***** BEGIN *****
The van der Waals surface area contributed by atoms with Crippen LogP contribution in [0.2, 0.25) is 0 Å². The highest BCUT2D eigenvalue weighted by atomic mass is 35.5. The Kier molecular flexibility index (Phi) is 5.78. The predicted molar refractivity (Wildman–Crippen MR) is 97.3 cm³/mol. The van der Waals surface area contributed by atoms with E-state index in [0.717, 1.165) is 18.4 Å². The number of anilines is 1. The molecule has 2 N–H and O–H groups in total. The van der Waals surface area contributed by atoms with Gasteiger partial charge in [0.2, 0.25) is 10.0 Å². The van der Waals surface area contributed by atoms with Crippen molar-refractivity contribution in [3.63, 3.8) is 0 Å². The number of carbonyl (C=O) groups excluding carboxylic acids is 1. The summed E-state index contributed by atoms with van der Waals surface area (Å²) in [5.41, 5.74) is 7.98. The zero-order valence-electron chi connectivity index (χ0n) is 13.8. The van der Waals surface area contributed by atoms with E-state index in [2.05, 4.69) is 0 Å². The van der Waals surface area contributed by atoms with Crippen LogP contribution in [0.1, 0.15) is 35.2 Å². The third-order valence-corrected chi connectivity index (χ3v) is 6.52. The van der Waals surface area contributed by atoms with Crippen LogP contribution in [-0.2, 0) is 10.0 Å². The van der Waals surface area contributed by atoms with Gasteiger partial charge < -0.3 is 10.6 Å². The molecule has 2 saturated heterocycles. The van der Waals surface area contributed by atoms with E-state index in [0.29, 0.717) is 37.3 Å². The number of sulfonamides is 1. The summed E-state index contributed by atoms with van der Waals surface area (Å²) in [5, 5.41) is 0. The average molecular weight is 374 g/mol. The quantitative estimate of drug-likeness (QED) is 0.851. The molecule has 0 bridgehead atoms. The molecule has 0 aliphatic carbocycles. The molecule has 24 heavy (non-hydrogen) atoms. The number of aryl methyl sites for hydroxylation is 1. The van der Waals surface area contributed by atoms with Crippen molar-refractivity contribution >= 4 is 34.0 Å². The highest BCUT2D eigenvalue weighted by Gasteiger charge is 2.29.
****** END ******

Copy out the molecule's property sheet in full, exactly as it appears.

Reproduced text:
The van der Waals surface area contributed by atoms with Crippen LogP contribution in [0.2, 0.25) is 0 Å². The highest BCUT2D eigenvalue weighted by atomic mass is 35.5. The Kier molecular flexibility index (Phi) is 5.78. The predicted molar refractivity (Wildman–Crippen MR) is 97.3 cm³/mol. The van der Waals surface area contributed by atoms with E-state index in [0.717, 1.165) is 18.4 Å². The number of anilines is 1. The molecule has 2 N–H and O–H groups in total. The van der Waals surface area contributed by atoms with Gasteiger partial charge in [0.2, 0.25) is 10.0 Å². The van der Waals surface area contributed by atoms with Crippen molar-refractivity contribution in [3.63, 3.8) is 0 Å². The number of carbonyl (C=O) groups excluding carboxylic acids is 1. The summed E-state index contributed by atoms with van der Waals surface area (Å²) in [5.41, 5.74) is 7.98. The zero-order valence-electron chi connectivity index (χ0n) is 13.8. The van der Waals surface area contributed by atoms with E-state index in [2.05, 4.69) is 0 Å². The van der Waals surface area contributed by atoms with Crippen LogP contribution in [0.1, 0.15) is 35.2 Å². The third-order valence-corrected chi connectivity index (χ3v) is 6.52. The van der Waals surface area contributed by atoms with Crippen LogP contribution in [-0.2, 0) is 10.0 Å². The van der Waals surface area contributed by atoms with Gasteiger partial charge < -0.3 is 10.6 Å². The molecule has 2 saturated heterocycles. The van der Waals surface area contributed by atoms with E-state index in [0.29, 0.717) is 37.3 Å². The number of sulfonamides is 1. The summed E-state index contributed by atoms with van der Waals surface area (Å²) in [5, 5.41) is 0. The average molecular weight is 374 g/mol. The quantitative estimate of drug-likeness (QED) is 0.851. The molecule has 0 bridgehead atoms. The molecule has 0 aliphatic carbocycles. The molecule has 24 heavy (non-hydrogen) atoms. The number of aryl methyl sites for hydroxylation is 1. The van der Waals surface area contributed by atoms with Crippen molar-refractivity contribution >= 4 is 34.0 Å². The highest BCUT2D eigenvalue weighted by Gasteiger charge is 2.29.